And as with similar statutes being debated in other states, the New Hampshire bill specifies that only a “long-form birth certificate” would qualify as sufficient proof of natural born citizenship.
In a statement to the press, Representative Bates, a Republican from Windham, New Hampshire, said that he did not want people to think that the amendment is aimed at President Barack Obama, and that to avoid such a presumption he would consider setting the effective date for the proposed law in 2013, thereby precluding President Obama from having to conform to its mandates.
The New American has been in the forefront of coverage of the lingering issue regarding the birthplace of President Barack Obama and the concomitant question of his constitutional eligibility for president.
The “certification of live birth” found on the Internet, which purports to prove that Obama was born in Hawaii, has been dismissed as valid proof, as it is a “short-form” document, as opposed to the “long-form” document that lists the hospital and attending physician. “Short-form” documents are easily obtainable. In addition to Obama’s missing birth certificate, other documentation that has been concealed includes kindergarten, elementary, and secondary school records; college records; Harvard Law Review articles; passport; medical records; Illinois State Bar Association records; baptism records; and adoption records. The constitutional language in question is tricky, as it states that the president of the United States must be a “natural born citizen,” though the term has been undefined. Some argue the term means that the president must be born in the United States to two parents that were also born in the United States. If that proves to be the case, Obama would be disqualified, since he has openly admitted that his father never was a U.S. citizen. However, much of the legal challenge of Obama’s eligibility rests upon the presumption that Obama was not even born in Hawaii, as he claims.
Ten states have pending proposals that would require future candidates for president to provide legal proof of their constitutional qualifications for that office. Each of these state measures is currently pending approval and is at one stage or another of the process of enactment. Without regard to the status of the various bills, what follows is an alphabetical recap of them:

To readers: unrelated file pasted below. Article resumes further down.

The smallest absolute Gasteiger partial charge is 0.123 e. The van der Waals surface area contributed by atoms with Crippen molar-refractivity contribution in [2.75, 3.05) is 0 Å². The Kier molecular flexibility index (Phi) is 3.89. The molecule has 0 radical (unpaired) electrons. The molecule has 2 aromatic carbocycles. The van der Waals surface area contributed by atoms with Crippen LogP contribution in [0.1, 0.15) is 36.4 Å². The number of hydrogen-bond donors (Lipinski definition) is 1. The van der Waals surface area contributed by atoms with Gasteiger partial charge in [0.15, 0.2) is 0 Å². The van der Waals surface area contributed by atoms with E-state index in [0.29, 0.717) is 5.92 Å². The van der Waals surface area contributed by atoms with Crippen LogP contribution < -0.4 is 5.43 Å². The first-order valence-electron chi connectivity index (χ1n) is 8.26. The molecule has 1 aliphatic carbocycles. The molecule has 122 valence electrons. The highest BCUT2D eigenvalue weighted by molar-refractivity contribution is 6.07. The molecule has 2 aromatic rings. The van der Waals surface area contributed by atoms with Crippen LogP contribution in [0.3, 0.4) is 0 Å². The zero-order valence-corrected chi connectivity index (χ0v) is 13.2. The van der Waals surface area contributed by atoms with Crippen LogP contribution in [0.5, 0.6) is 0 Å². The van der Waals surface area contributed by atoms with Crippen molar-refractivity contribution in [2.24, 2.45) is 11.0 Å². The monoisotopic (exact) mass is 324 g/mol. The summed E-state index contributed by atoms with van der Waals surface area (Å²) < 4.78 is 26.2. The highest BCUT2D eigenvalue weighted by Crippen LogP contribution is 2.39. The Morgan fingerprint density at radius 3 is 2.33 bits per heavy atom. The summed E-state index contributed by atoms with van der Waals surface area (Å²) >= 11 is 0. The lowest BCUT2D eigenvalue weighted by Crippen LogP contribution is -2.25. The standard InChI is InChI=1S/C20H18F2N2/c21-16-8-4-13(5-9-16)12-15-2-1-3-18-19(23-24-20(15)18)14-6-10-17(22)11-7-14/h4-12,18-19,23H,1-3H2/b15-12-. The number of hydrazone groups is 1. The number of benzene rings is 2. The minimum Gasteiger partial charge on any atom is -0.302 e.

In Arizona, State Representative Judy Burges joined with 16 of her colleagues from the state senate in sponsoring a bill that is being deliberated by relevant committees of the state legislature.
Unlike "birth certificate" bills offered by other state lawmakers who insist that their measures are not directed specifically at President Obama, the text of the bill offered by Representative Burges leaves little room for doubt about the impetus:
Within ten days after submittal of the names of the candidates, the national political party committee shall submit an affidavit of the presidential candidate in which the presidential candidate states the candidate's citizenship and age and shall append to the affidavit documents that prove that the candidate is a natural born citizen, prove the candidate's age and prove that the candidate meets the residency requirements for President of the United States as prescribed in article II, section 1, Constitution of the United States.
Like the similar bills pending in Georgia and New Hampshire, the Arizona proposal requires candidates to provide a cache of sworn documents to supplement the birth certificate.
In Connecticut the language of the legislation is much simpler. SB 291 requires that “the Secretary of the State to be presented with an original birth certificate of any candidate for the federal office of president or vice-president that certifies that the certificate holder is a natural-born United States citizen, prior to certifying that the candidate is qualified to appear on the ballot.” This bill, introduced by State Senator Michael McLachlan, appears stalled in the Committee on Government and Administration and Elections.
As reported earlier in The New American, Georgia is considering a bill that mandates that the qualifying birth certificate must list the date and time of birth and name the hospital or other place of birth. Other mandatory information would include: the attending physician, birth parents' names, birthplace, and addresses and signatures of witnesses to the birth.
In the event that such a document is proven in good faith to be unavailable, the bill provides that the candidate may yet satisfy the bill’s requirements by providing an affidavit attesting that:
the candidate has never been a citizen of any country or nation other than the United States of America; that the candidate has never held dual or multiple citizenship; and that the candidate has never owed allegiance to any country or nation other than the United States of America....